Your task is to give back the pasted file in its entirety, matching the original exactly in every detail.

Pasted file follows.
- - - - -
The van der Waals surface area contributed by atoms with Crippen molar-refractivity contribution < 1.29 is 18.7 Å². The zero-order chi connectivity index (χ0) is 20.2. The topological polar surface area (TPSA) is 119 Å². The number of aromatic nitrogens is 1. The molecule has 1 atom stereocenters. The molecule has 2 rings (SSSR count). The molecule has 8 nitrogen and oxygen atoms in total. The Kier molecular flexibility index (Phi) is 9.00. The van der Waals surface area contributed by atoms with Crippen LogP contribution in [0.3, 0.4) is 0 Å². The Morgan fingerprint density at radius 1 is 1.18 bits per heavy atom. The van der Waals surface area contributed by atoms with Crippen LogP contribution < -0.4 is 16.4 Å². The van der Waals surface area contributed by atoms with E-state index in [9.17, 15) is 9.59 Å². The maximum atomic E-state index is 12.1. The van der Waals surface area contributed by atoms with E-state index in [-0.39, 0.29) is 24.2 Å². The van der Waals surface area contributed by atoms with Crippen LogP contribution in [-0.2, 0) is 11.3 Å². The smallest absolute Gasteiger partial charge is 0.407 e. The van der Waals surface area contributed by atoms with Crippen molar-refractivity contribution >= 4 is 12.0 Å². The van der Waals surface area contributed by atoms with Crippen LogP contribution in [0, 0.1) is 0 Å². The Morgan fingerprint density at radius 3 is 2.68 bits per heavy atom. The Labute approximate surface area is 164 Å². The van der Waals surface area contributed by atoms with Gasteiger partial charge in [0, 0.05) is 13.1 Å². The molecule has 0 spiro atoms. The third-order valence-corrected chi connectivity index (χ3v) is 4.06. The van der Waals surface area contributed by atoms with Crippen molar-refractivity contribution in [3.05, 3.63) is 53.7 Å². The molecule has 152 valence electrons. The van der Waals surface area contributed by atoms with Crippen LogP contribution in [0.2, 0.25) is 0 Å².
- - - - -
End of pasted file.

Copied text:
The van der Waals surface area contributed by atoms with Crippen molar-refractivity contribution < 1.29 is 18.7 Å². The zero-order chi connectivity index (χ0) is 20.2. The topological polar surface area (TPSA) is 119 Å². The number of aromatic nitrogens is 1. The molecule has 1 atom stereocenters. The molecule has 2 rings (SSSR count). The molecule has 8 nitrogen and oxygen atoms in total. The Kier molecular flexibility index (Phi) is 9.00. The van der Waals surface area contributed by atoms with Crippen LogP contribution in [0.3, 0.4) is 0 Å². The Morgan fingerprint density at radius 1 is 1.18 bits per heavy atom. The van der Waals surface area contributed by atoms with Crippen LogP contribution < -0.4 is 16.4 Å². The van der Waals surface area contributed by atoms with E-state index in [9.17, 15) is 9.59 Å². The maximum atomic E-state index is 12.1. The van der Waals surface area contributed by atoms with E-state index in [-0.39, 0.29) is 24.2 Å². The van der Waals surface area contributed by atoms with Crippen LogP contribution in [-0.2, 0) is 11.3 Å². The smallest absolute Gasteiger partial charge is 0.407 e. The van der Waals surface area contributed by atoms with Crippen molar-refractivity contribution >= 4 is 12.0 Å². The van der Waals surface area contributed by atoms with Crippen LogP contribution in [0, 0.1) is 0 Å². The Morgan fingerprint density at radius 3 is 2.68 bits per heavy atom. The Labute approximate surface area is 164 Å². The van der Waals surface area contributed by atoms with Gasteiger partial charge in [0, 0.05) is 13.1 Å². The molecule has 0 spiro atoms. The third-order valence-corrected chi connectivity index (χ3v) is 4.06. The van der Waals surface area contributed by atoms with Crippen molar-refractivity contribution in [3.05, 3.63) is 53.7 Å². The molecule has 152 valence electrons. The van der Waals surface area contributed by atoms with Crippen LogP contribution in [0.2, 0.25) is 0 Å².